SEC headquarters in Washington. (Photo: AP)

The Securities and Exchange Commission on Wednesday adopted final rules to facilitate smaller companies’ access to capital by updating and expanding Regulation A, an existing exemption from registration for smaller issuers of securities. 

The rules, mandated by Title IV of the Jumpstart Our Business Startups (JOBS) Act, include an updated exemption allowing smaller companies to offer and sell up to $50 million of securities in a 12-month period, subject to eligibility, disclosure and reporting requirements. 

“These new rules provide an effective, workable path to raising capital that also provides strong investor protections,” said SEC Chairwoman Mary Jo White, in a statement. “It is important for the Commission to continue to look for ways that our rules can facilitate capital-raising by smaller companies.”

William Beatty, the North American Securities Administrators Association’s president and Washington Securities Director, though, said that after the final rule was approved “it appears that the SEC has adopted a rule that fails to fully recognize the significant benefits of this program to issuers and investors alike.”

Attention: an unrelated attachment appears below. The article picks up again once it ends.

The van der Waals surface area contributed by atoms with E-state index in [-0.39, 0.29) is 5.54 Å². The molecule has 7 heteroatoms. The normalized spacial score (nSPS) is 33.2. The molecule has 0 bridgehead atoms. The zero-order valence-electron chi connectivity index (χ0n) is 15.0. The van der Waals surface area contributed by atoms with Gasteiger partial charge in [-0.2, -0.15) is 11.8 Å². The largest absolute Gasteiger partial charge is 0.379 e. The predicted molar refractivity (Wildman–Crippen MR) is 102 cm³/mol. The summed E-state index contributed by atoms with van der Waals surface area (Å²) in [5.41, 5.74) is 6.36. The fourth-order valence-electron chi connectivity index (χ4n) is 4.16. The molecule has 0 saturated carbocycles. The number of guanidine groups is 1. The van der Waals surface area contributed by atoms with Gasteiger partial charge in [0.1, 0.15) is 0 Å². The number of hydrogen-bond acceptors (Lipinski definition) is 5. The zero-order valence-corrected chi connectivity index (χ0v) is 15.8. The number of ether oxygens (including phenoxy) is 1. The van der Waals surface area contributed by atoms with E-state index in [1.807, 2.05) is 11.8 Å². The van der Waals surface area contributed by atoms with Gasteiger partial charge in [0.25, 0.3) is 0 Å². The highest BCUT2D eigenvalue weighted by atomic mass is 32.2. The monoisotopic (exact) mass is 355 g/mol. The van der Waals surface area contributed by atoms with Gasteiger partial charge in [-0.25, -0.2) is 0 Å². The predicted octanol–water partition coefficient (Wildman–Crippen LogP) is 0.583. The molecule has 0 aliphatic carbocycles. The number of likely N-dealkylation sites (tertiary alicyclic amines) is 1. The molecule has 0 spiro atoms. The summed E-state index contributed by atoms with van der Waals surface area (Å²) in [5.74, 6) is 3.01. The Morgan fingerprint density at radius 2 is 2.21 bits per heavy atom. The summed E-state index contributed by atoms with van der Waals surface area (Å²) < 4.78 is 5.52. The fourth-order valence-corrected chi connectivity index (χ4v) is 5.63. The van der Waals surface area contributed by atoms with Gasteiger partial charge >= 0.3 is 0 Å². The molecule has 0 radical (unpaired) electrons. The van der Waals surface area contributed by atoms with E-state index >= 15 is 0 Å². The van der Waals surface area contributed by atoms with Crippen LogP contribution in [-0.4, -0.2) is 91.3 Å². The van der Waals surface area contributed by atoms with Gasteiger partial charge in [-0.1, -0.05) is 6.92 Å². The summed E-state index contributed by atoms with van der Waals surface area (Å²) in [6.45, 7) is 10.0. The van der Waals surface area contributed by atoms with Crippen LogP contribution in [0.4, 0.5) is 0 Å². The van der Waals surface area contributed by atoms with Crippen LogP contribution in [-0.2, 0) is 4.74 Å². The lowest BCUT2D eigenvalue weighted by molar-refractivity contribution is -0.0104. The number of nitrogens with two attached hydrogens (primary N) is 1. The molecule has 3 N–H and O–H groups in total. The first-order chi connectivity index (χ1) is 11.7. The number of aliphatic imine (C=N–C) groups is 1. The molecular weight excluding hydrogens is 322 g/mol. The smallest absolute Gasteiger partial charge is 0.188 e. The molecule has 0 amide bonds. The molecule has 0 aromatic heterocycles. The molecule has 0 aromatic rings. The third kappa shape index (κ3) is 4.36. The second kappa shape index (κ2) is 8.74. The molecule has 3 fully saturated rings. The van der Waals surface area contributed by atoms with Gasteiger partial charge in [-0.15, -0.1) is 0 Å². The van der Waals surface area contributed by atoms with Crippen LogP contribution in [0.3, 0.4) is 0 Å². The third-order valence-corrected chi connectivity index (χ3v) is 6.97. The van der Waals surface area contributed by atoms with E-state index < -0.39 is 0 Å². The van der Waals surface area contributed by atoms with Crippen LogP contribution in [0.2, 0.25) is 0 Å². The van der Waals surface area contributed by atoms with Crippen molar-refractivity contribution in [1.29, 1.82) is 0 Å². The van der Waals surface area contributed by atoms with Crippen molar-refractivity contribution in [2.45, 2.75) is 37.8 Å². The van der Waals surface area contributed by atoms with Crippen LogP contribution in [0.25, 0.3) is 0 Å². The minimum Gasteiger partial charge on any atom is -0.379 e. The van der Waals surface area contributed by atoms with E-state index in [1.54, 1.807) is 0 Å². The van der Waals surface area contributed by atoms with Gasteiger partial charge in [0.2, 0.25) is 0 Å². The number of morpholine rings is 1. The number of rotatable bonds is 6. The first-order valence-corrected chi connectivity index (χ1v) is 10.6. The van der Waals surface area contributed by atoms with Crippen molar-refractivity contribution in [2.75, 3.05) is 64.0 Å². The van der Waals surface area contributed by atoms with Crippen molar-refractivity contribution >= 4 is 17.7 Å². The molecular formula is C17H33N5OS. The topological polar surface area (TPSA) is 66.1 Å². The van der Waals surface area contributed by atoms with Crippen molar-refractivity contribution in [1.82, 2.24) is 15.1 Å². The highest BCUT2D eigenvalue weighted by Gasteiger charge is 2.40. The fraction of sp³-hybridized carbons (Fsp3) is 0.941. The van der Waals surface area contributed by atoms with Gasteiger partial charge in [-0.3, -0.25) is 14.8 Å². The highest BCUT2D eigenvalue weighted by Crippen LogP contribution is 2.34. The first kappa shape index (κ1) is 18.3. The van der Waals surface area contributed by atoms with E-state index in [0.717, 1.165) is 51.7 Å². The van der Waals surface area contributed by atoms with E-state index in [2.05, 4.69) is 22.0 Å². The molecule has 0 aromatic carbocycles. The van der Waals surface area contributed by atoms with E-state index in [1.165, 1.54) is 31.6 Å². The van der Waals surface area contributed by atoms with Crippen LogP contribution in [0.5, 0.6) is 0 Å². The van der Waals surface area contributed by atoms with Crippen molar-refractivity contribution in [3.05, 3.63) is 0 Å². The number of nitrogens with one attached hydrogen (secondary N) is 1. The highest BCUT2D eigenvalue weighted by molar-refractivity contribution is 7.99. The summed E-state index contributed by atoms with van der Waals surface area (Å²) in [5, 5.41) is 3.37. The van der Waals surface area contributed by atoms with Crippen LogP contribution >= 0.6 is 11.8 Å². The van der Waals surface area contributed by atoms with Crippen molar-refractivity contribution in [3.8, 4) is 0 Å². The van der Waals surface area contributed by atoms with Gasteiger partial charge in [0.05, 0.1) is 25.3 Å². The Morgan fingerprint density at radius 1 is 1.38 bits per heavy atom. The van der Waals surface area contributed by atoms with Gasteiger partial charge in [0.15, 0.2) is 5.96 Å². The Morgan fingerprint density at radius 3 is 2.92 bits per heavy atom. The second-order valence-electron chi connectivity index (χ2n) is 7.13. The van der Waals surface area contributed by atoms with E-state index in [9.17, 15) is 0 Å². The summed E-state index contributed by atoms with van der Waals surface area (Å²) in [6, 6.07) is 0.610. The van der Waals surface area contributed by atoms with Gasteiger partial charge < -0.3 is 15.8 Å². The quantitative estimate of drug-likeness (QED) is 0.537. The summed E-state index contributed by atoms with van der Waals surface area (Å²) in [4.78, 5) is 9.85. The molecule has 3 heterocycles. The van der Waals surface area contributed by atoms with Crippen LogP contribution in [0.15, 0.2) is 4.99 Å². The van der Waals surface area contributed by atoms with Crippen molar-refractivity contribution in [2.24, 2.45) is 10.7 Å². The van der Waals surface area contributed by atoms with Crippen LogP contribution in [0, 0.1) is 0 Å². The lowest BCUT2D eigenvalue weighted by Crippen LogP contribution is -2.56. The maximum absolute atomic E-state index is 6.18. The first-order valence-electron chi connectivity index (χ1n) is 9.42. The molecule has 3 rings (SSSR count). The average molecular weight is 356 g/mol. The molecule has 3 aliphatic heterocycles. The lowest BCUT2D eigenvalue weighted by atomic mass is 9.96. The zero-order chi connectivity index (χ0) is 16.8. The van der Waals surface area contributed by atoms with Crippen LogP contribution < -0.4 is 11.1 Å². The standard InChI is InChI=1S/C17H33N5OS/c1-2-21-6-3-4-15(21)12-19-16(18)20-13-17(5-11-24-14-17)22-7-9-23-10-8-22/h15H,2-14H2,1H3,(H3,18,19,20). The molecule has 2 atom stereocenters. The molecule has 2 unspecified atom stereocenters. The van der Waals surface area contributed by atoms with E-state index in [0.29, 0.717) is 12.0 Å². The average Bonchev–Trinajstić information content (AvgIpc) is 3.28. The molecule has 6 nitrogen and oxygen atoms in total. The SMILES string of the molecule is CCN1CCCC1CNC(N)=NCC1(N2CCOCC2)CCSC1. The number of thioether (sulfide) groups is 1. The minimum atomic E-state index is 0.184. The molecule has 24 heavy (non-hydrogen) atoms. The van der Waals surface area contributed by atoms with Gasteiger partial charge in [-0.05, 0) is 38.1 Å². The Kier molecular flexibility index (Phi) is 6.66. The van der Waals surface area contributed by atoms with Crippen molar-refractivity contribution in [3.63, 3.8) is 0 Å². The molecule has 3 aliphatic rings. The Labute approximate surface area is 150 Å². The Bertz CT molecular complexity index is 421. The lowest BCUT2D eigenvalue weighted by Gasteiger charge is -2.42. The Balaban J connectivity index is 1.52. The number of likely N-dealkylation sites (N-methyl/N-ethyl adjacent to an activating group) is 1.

The program has been lauded for effectively streamlining the state review process that promotes efficiency by providing centralized filing, unified comments, and a definitive timeline for review, Beatty said.

“We continue to have concerns that the rule does not maintain the important investor protection role of state securities regulators and must look more closely at the final rule as we evaluate our options.”

The final rules (referred to as Regulation A+) provide for two tiers of offerings: Tier 1, for offerings of securities of up to $20 million in a 12-month period, with not more than $6 million in offers by selling security-holders that are affiliates of the issuer; Tier 2, for offerings of securities of up to $50 million in a 12-month period, with not more than $15 million in offers by selling security-holders that are affiliates of the issuer.

Both Tiers are subject to certain basic requirements while Tier 2 offerings are also subject to additional disclosure and ongoing reporting requirements.

The final rules also provide for the preemption of state securities law registration and qualification requirements for securities offered or sold to “qualified purchasers” in Tier 2 offerings.

Tier 1 offerings will be subject to federal and state registration and qualification requirements, and issuers may take advantage of the coordinated review program developed by NASAA.